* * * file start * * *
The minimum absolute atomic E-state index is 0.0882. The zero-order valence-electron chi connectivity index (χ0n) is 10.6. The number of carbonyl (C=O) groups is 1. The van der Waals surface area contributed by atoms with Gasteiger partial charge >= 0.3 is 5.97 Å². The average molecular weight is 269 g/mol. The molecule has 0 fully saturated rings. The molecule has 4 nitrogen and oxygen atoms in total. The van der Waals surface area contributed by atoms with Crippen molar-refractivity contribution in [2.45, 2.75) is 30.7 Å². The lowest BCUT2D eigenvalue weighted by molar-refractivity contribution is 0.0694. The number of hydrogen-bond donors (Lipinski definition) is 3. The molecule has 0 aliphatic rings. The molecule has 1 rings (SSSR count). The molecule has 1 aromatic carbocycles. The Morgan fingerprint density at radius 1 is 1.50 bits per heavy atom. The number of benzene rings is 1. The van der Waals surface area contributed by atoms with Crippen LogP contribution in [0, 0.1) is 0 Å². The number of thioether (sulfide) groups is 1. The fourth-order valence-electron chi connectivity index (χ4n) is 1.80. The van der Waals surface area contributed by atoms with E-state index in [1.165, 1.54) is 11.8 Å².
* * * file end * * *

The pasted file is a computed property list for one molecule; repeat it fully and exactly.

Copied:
The minimum absolute atomic E-state index is 0.0882. The zero-order valence-electron chi connectivity index (χ0n) is 10.6. The number of carbonyl (C=O) groups is 1. The van der Waals surface area contributed by atoms with Gasteiger partial charge >= 0.3 is 5.97 Å². The average molecular weight is 269 g/mol. The molecule has 0 fully saturated rings. The molecule has 4 nitrogen and oxygen atoms in total. The van der Waals surface area contributed by atoms with Crippen molar-refractivity contribution in [2.45, 2.75) is 30.7 Å². The lowest BCUT2D eigenvalue weighted by molar-refractivity contribution is 0.0694. The number of hydrogen-bond donors (Lipinski definition) is 3. The molecule has 0 aliphatic rings. The molecule has 1 rings (SSSR count). The molecule has 1 aromatic carbocycles. The Morgan fingerprint density at radius 1 is 1.50 bits per heavy atom. The number of benzene rings is 1. The van der Waals surface area contributed by atoms with Crippen LogP contribution in [0, 0.1) is 0 Å². The number of thioether (sulfide) groups is 1. The fourth-order valence-electron chi connectivity index (χ4n) is 1.80. The van der Waals surface area contributed by atoms with E-state index in [1.165, 1.54) is 11.8 Å².